nn.init.normal_(self.w_qs.weight, mean=0, std=np.sqrt(2.0 / (d_model + d_k)))
        nn.init.normal_(self.w_ks.weight, mean=0, std=np.sqrt(2.0 / (d_model + d_k)))
        nn.init.normal_(self.w_vs.weight, mean=0, std=np.sqrt(2.0 / (d_model + d_v)))
        
        self.fc = nn.Linear(n_head * d_v, d_model)
        nn.init.xavier_normal_(self.fc.weight)
        self.dropout = nn.Dropout(p=dropout)
        self.layer_norm = nn.LayerNorm(d_model)

    def forward(self, q, k, v, mask=None):
        residual = q
        q = rearrange(self.w_qs(q), 'b l (head k) -> head b l k', head=self.n_head)
        k = rearrange(self.w_ks(k), 'b t (head k) -> head b t k', head=self.n_head)
        v = rearrange(self.w_vs(v), 'b t (head v) -> head b t v', head=self.n_head)
        attn = torch.einsum('hblk,hbtk->hblt', [q, k]) / np.sqrt(q.shape[-1])
        if mask is not None:
            attn = attn.masked_fill(mask[None], -np.inf)
        attn = torch.softmax(attn, dim=3)
        output = torch.einsum('hblt,hbtv->hblv', [attn, v])
        output = rearrange(output, 'head b l v -> b l (head v)')
        output = self.dropout(self.fc(output))
        output = self.layer_norm(output + residual)

Understand MultiHeadAttentionNew first then understand MultiHeadAttentionOld, and then maybe look at the pytorch code.

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  • $\begingroup$ Thank you for the link! It is really helpful. While I do not understand the details of some of the einops functions, it is clear enough. Since also bigger matrices are used in MultiHeadAttentionNew it really seems that you can just use bigger matrices and it gets you the same result. I'll try to write it down mathematically. $\endgroup$ May 18 at 12:42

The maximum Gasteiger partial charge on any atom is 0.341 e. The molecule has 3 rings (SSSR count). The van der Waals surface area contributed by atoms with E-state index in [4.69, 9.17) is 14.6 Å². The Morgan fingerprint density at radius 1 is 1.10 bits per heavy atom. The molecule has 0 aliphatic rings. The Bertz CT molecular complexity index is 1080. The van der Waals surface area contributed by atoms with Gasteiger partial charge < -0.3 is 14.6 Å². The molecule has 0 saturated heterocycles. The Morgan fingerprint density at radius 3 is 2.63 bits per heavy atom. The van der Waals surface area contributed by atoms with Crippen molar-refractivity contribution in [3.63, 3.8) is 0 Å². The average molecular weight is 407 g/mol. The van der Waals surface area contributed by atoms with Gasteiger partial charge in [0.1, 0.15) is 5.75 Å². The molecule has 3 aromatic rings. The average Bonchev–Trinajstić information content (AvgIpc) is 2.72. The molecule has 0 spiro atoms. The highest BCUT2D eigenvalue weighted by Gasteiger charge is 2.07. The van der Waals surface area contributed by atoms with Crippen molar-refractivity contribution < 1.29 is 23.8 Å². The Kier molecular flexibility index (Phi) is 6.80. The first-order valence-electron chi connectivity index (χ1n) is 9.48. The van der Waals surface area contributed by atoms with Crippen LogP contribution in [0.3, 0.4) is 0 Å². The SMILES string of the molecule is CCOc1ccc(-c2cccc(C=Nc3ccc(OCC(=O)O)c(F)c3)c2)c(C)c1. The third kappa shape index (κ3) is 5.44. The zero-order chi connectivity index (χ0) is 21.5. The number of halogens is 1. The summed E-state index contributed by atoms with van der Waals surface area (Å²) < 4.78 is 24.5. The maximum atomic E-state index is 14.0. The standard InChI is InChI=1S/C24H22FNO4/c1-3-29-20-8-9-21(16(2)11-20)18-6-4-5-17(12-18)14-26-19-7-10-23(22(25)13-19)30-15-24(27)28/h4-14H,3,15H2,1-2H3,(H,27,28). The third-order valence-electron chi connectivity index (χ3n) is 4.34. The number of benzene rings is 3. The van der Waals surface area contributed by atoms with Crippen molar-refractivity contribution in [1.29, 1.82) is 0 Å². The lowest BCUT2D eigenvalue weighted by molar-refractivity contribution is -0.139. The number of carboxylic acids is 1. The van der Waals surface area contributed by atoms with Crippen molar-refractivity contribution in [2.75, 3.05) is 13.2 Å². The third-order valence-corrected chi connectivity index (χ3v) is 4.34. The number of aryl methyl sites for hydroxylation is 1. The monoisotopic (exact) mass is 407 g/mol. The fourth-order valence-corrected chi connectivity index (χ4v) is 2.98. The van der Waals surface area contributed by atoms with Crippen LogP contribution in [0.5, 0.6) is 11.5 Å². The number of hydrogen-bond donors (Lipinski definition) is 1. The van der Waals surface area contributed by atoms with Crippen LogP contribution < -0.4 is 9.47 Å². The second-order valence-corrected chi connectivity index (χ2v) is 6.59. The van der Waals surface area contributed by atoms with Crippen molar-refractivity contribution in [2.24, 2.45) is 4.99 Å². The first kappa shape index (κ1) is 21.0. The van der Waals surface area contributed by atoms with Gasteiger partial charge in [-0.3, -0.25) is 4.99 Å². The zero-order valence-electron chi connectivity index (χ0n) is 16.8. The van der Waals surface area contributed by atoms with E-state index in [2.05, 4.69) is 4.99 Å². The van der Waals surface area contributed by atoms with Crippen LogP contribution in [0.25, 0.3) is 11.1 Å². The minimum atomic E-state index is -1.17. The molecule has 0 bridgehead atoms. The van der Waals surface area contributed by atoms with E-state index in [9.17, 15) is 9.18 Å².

• $\begingroup$ @Aushilfsgott The design of multi-head attention is for performance rather than having multiple single head attentions with the same input. Also I should have mentioned in my answer its worth really understanding einops and einsum, rather using the older pytorch functions $\endgroup$ May 18 at 23:28
  • $\begingroup$ Thanks again Tom. I got the basic principle of einsum so it is fine! The link is definitely very good for understanding the function. $\endgroup$ May 19 at 5:23